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Can J Gastroenterol Vol 19 No 4 April 2005 231 Nongastrointestinal symptoms of irritable bowel syndrome: An office-based clinical survey NB Hershfield MD FRCPC FACP Division of Gastroenterology, Department of Medicine, University of Calgary, Calgary, Alberta Correspondence: Dr NB Hershfield, Division of Gastroenterology, Department of Medicine, University of Calgary, Calgary, Alberta T2N 2T9. Telephone 403-240-4084, fax 403-244-3536, e-mail [email protected] Received for publication November 7, 2003. Accepted January 3, 2005 NB Hershfield. Nongastrointestinal symptoms of irritable bowel syndrome: An office-based clinical survey. Can J Gastroenterol 2005;19(4):231-234. Irritable bowel syndrome (IBS) is the most prevalent gastrointestinal problem faced by practicing gastroenterologists. For many years, non- gastrointestinal symptoms have been documented in IBS patients, but the medical literature does not emphasize them. The present study explored how IBS and inflammatory bowel disease patients differ in their reporting of nongastrointestinal symptoms. Information from 200 consecutive patients with IBS and a similar number of patients with Crohn’s disease (in a single gastroenterology practice) was obtained at the initial visit using a simple questionnaire. Comparison of the data revealed that IBS patients describe certain nongastroin- testinal symptoms far more frequently than do those with inflamma- tory bowel disease. It is recommended that these symptoms be considered along with the generally accepted criteria for making a positive diagnosis of IBS. Key Words: Irritable bowel syndrome; Nongastrointestinal symptoms Les symptômes non gastro-intestinaux du syndrome du côlon irritable : Une enquête clinique en cabinet Le syndrome du côlon irritable (SCI) est le trouble gastro-intestinal le plus prévalent qu’observent les gastroentérologues en exercice. Depuis de nombreuses années, des symptômes non gastro-intestinaux sont docu- mentés chez les personnes atteintes du SCI, mais la documentation médi- cale ne les met pas en relief. La présente étude examine en quoi les personnes atteintes du SCI et d’une maladie inflammatoire de l’intestin diffèrent lorsqu’elles décrivent leurs symptômes non gastro-intestinaux. De l’information obtenue auprès de 200 patients consécutifs atteints du SCI et d’un nombre de patients similaire souffrant de la maladie de Crohn (dans un seul cabinet de gastroentérologie) a été obtenue à la première visite, au moyen d’un questionnaire simple. La comparaison des données a révélé que les patients atteints du SCI décrivent certains symptômes gastro-intestinaux beaucoup plus souvent que ceux qui souffrent d’une maladie inflammatoire de l’intestin. Il est recommandé de tenir compte de ces symptômes en plus des critères généralement acceptés pour poser un diagnostic positif de SCI. I rritable bowel syndrome (IBS) is the most prevalent problem faced by gastroenterologists in clinical practice (1). The Rome criteria, which were developed in 1989 (2) and revised in 1999 (3), are helpful at arriving at a diagnosis; however, they do not address nongastrointestinal symptoms despite the fact that practitioners and many investigators recognize their presence in IBS patients (4-8). The present study compares the frequency with which such symptoms are reported by IBS patients with the frequency of symptoms reported by those with an organic gastrointestinal disorder, specifically, Crohn’s disease. PATIENTS AND METHODS Two hundred consecutive patients with IBS (based on the Rome criteria) and 200 patients with documented Crohn’s disease were included in the present study. All patients were from the author’s outpatient practice and no hospitalized patients were included. Only residents of Alberta younger than 50 years of age were included in the study. All patients were asked about a wide variety of symptoms, using a simple questionnaire developed by the author, on the first visit to the office. The presence of nongastrointestinal symptoms was noted and further enquiry was undertaken when appropriate. The symp- toms considered in the present report are listed in Table 1. RESULTS Most of the participants in either group were female: 129 of 200 patients in the IBS group and 133 of 200 in the inflamma- tory bowel disease (IBD) group. The presence of nongastrointestinal symptoms in IBS and IBD groups are listed in Table 2 and illustrated in Figure 1. IBS patients were more likely to complain of headache, urinary dysfunction, chronic fatigue syndrome (CFS), fibromyalgia or mood disturbance. CFS was severe enough in 20 patients to result in major impairment of their quality of life; however, symptoms that could be readily ascribed to organic disease (eg, weight loss and night sweats) were more frequently reported by patients with Crohn’s disease. Subjects in both groups frequently reported sleep distur- bance, but IBD patients, unlike those with IBS, usually stated that it was due to gastrointestinal symptoms, especially diar- rhea and abdominal pain. Slightly more patients with IBS than IBD described menstrual difficulties, but the difference did not appear to be significant. Fibromyalgia and CFS were generally diagnosed before the gastrointestinal consultation, and usually had been seen by other consultants. Anxiety and depression were severe enough to warrant specific psychotropic therapy. The significance of other symptoms, such as headache and sleep disturbance, was ORIGINAL ARTICLE ©2005 Pulsus Group Inc. All rights reserved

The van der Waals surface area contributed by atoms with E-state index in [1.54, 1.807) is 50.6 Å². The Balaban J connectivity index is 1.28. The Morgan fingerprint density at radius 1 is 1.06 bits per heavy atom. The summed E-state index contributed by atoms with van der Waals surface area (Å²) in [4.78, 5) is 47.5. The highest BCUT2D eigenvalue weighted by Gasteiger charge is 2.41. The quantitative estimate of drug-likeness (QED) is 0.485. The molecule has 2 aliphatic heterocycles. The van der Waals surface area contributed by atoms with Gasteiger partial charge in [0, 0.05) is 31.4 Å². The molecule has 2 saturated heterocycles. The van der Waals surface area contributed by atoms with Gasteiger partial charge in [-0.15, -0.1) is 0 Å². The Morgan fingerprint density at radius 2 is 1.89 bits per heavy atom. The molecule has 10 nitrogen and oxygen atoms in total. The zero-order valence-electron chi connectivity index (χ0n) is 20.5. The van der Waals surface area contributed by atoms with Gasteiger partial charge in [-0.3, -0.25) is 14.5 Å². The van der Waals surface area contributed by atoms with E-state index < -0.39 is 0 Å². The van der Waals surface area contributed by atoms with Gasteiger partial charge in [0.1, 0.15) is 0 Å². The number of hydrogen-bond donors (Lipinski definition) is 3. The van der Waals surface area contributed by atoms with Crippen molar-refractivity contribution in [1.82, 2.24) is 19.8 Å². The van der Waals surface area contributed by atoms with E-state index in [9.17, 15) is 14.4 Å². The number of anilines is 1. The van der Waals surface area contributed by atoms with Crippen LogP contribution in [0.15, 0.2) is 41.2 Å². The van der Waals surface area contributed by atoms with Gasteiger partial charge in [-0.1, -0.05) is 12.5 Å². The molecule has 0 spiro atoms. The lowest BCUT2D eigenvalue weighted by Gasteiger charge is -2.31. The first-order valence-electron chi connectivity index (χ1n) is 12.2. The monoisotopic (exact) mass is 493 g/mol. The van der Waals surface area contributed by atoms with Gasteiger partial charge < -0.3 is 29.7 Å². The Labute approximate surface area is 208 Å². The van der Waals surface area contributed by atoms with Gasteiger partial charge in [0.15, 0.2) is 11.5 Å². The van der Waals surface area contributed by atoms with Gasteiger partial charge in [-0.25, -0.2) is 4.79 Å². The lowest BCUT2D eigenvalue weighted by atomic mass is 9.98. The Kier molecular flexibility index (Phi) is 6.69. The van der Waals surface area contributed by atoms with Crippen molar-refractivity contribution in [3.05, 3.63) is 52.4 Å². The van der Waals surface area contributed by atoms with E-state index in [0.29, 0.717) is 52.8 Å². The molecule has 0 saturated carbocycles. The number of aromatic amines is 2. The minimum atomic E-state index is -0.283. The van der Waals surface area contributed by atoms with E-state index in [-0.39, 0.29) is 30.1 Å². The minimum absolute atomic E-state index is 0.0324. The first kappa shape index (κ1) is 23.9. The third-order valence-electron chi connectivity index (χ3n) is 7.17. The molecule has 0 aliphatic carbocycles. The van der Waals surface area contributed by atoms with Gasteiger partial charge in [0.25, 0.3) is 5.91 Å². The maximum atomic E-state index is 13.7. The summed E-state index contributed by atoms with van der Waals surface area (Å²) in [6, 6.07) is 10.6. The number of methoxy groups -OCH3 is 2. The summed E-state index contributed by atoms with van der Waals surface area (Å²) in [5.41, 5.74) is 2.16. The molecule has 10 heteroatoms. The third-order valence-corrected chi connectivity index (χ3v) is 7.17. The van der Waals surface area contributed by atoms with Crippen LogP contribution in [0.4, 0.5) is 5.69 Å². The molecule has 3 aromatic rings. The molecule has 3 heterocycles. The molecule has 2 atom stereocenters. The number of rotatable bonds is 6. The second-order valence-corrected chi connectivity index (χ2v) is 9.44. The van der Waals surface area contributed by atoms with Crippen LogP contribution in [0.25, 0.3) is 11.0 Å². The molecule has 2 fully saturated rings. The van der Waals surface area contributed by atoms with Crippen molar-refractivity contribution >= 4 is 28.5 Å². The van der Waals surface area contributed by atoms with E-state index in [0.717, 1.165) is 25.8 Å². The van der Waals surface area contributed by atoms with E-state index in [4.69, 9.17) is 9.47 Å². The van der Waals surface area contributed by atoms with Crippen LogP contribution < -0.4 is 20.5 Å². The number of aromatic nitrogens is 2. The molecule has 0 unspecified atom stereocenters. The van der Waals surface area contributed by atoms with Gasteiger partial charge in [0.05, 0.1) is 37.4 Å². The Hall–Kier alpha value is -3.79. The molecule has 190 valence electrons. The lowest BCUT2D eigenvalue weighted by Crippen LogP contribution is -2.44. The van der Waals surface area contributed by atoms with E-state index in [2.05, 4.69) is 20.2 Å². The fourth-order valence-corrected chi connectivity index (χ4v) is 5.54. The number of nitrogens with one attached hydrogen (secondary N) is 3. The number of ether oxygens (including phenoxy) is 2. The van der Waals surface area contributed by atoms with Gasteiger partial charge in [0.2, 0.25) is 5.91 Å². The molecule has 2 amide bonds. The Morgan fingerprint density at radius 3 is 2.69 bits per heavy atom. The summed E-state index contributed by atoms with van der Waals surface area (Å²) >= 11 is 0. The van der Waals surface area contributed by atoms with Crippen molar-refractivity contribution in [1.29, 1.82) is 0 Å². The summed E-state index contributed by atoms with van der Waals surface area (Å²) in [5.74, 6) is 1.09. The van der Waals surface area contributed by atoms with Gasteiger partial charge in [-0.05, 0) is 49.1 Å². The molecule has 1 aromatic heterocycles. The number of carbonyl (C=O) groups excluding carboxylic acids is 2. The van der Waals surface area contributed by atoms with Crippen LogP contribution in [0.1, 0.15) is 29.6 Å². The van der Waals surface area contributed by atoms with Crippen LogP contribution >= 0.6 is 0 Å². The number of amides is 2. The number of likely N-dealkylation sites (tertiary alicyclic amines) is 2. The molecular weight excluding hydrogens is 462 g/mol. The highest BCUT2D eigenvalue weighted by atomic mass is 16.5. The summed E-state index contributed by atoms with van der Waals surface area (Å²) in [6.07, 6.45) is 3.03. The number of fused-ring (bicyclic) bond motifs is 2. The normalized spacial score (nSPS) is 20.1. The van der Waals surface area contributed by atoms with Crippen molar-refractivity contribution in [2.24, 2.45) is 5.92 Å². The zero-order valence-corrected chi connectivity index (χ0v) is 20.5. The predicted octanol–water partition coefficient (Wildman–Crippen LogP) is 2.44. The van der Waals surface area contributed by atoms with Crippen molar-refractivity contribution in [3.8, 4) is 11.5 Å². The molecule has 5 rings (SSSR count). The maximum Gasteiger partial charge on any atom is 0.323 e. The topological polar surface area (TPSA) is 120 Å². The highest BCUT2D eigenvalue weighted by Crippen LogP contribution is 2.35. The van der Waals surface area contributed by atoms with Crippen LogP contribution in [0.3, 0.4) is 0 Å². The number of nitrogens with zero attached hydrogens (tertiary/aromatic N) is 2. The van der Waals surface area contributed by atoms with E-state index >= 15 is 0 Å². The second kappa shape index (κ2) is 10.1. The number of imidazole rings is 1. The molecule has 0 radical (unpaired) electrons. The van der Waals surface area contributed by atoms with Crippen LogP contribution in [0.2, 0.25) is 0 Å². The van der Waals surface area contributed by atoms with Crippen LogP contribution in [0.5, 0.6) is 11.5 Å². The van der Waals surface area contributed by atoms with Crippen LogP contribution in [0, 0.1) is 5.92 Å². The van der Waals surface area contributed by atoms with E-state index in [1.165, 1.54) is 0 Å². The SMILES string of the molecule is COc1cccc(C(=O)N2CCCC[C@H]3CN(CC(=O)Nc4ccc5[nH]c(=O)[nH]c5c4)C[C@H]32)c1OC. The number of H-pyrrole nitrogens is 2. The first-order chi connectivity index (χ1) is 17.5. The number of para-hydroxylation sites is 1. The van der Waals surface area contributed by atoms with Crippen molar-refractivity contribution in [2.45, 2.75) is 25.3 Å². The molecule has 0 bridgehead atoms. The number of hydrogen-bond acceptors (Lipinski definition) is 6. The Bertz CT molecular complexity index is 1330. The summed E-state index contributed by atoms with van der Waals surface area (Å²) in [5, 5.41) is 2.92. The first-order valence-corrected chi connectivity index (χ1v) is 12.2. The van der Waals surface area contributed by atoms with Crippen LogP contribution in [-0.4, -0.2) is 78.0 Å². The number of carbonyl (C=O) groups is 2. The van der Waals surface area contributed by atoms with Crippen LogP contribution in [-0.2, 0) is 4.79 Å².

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  • Can J Gastroenterol Vol 19 No 4 April 2005 231